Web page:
from enacting legislation, particularly after past mass shootings. But
in the wake of the Supreme Court videogame decision, there seems to be
more mindfulness that options are limited.

Steve Hogan, the mayor of Aurora, Colo., the site of a mass
shooting at a multiplex last summer, suggested banning the sale of
violent videogames or imposing some kind of tax, but he backed off the
idea after the city attorney said that such measures would likely not
survive constitutional challenges.

Adam J. Keigwin, chief of staff to California state Sen. Leland
Yee, a Democrat who authored the state’s 2005 videogame law, said that
they did not tie their legislation to the ESRB ratings because “previous
rulings that the government can’t rely upon a private entity’s ratings
in deciding how to regulate.” Moreover, he said, they had concerns that
the rating system itself was “inherently flawed,” with games rated
“inappropriately,” so “we tried to create our own definition.”

Since then, however, Yee has not sought to recraft his
legislation, mindful of the reality of the court 7-2 decision, and has
focused instead on public service announcements for parents and other
educational measures.

Although Keigwin said that they were very confident of the
scientific correlation between videogame violence and real-life
aggression, Justice Antonin Scalia actually mocked some of the research
that had been done in his majority decision.

Most likely to get passed are proposals that seek to resolve the
conflicting claims about the effect of media violence. Some of the state
proposals to study the effects of videogame violence bear similarities
to ideas advanced by President Obama, who proposed a $10 million Centers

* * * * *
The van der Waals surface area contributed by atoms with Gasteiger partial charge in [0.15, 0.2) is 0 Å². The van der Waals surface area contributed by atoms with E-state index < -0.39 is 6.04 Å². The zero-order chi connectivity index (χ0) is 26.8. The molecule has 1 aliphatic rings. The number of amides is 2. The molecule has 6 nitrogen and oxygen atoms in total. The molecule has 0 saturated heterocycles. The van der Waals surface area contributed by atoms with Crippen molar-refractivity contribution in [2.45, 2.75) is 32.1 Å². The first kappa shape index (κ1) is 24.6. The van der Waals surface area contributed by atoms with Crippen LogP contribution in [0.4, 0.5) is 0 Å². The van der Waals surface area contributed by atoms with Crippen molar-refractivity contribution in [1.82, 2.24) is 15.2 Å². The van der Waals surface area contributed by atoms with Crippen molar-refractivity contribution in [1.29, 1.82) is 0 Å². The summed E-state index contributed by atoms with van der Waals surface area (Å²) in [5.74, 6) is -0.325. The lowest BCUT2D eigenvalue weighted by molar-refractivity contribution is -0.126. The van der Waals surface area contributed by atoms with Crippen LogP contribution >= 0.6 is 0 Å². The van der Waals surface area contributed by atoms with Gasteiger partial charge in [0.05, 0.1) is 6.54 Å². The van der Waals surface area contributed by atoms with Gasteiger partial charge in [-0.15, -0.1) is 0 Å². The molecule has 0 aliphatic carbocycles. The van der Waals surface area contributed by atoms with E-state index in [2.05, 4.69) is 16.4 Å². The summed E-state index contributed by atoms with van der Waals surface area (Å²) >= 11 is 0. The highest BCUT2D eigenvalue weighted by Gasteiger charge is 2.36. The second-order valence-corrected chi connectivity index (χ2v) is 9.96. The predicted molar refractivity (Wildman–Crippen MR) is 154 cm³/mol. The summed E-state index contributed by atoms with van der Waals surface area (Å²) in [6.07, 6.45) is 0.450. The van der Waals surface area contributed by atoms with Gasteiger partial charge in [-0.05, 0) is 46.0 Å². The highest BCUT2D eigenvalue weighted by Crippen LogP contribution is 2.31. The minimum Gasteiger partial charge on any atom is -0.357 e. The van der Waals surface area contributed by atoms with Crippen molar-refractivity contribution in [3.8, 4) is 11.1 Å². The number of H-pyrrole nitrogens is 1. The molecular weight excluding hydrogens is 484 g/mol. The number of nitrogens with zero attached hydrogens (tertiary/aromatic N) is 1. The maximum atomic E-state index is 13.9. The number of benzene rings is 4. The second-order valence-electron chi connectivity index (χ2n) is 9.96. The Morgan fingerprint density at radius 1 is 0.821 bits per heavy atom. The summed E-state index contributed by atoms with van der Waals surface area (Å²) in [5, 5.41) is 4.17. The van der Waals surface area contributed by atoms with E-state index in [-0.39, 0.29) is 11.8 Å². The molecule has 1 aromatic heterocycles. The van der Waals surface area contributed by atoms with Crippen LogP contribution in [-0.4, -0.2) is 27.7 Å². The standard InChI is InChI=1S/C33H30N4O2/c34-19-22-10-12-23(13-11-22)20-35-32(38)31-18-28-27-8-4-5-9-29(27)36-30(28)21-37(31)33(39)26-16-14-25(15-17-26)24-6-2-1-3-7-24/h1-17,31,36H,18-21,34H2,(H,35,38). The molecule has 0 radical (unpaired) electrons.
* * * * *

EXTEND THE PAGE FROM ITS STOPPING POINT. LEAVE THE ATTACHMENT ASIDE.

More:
for Disease Control study yet stopped short of taking further action to
regulate media violence. Sen. Jay Rockefeller (D-W. Va.), the chairman
of the Senate Commerce Committee, also has proposed a study, to be
conducted by the National Academy of Sciences.

The videogame industry has defended its ratings system and has
pointed to research showing no link between virtual and real-life
violence, but “we certainly view it that more information and better
information is always beneficial,” Horowitz said.

The concern, he said, is that impartiality be maintained; some of
the legislation being proposed “seems to point to a conclusion prior to
the research being conducted.” He said that the Media Coalition sent a
letter to Massachusetts lawmakers expressing concerns about a proposal
to create commission that will study videogame violence because the plan
also calls for also examining “policy options.”

The constitutional limitations on lawmakers, though, do not
extend to the bully pulpit. In New Jersey, Assemblywoman Alison Littell
McHose, a Republican, last month introduced a measure aimed at media
profiteering from violence. Her bill “urges all responsible television
and film celebrities, together with all entertainment and media
corporations, to publicly pledge to refrain from appearing in, promoting
or profiting from entertainment products that depict the violent use of
handguns, semi-automatic weapons, or ‘assault weapon’ style rifles.”

The measure is a resolution — so it’s voluntary, not required.

Wireimage photo: “Call of Duty 2”